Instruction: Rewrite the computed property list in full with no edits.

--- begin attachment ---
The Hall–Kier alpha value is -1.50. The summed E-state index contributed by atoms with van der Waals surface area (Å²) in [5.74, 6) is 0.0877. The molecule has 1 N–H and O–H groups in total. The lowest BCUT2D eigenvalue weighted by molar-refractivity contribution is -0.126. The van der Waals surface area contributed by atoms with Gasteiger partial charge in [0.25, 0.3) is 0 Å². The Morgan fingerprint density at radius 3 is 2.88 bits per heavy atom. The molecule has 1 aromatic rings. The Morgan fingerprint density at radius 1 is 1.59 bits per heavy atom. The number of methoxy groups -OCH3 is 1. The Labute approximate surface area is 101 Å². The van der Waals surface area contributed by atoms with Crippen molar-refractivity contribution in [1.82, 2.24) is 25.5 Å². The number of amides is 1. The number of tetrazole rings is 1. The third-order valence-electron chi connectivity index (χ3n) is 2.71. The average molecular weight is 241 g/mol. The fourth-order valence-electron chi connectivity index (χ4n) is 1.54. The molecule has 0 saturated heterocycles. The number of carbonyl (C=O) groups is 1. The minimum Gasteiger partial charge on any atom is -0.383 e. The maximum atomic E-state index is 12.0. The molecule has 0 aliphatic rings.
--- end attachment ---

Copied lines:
The Hall–Kier alpha value is -1.50. The summed E-state index contributed by atoms with van der Waals surface area (Å²) in [5.74, 6) is 0.0877. The molecule has 1 N–H and O–H groups in total. The lowest BCUT2D eigenvalue weighted by molar-refractivity contribution is -0.126. The van der Waals surface area contributed by atoms with Gasteiger partial charge in [0.25, 0.3) is 0 Å². The Morgan fingerprint density at radius 3 is 2.88 bits per heavy atom. The molecule has 1 aromatic rings. The Morgan fingerprint density at radius 1 is 1.59 bits per heavy atom. The number of methoxy groups -OCH3 is 1. The Labute approximate surface area is 101 Å². The van der Waals surface area contributed by atoms with Crippen molar-refractivity contribution in [1.82, 2.24) is 25.5 Å². The number of amides is 1. The number of tetrazole rings is 1. The third-order valence-electron chi connectivity index (χ3n) is 2.71. The average molecular weight is 241 g/mol. The fourth-order valence-electron chi connectivity index (χ4n) is 1.54. The molecule has 0 saturated heterocycles. The number of carbonyl (C=O) groups is 1. The minimum Gasteiger partial charge on any atom is -0.383 e. The maximum atomic E-state index is 12.0. The molecule has 0 aliphatic rings.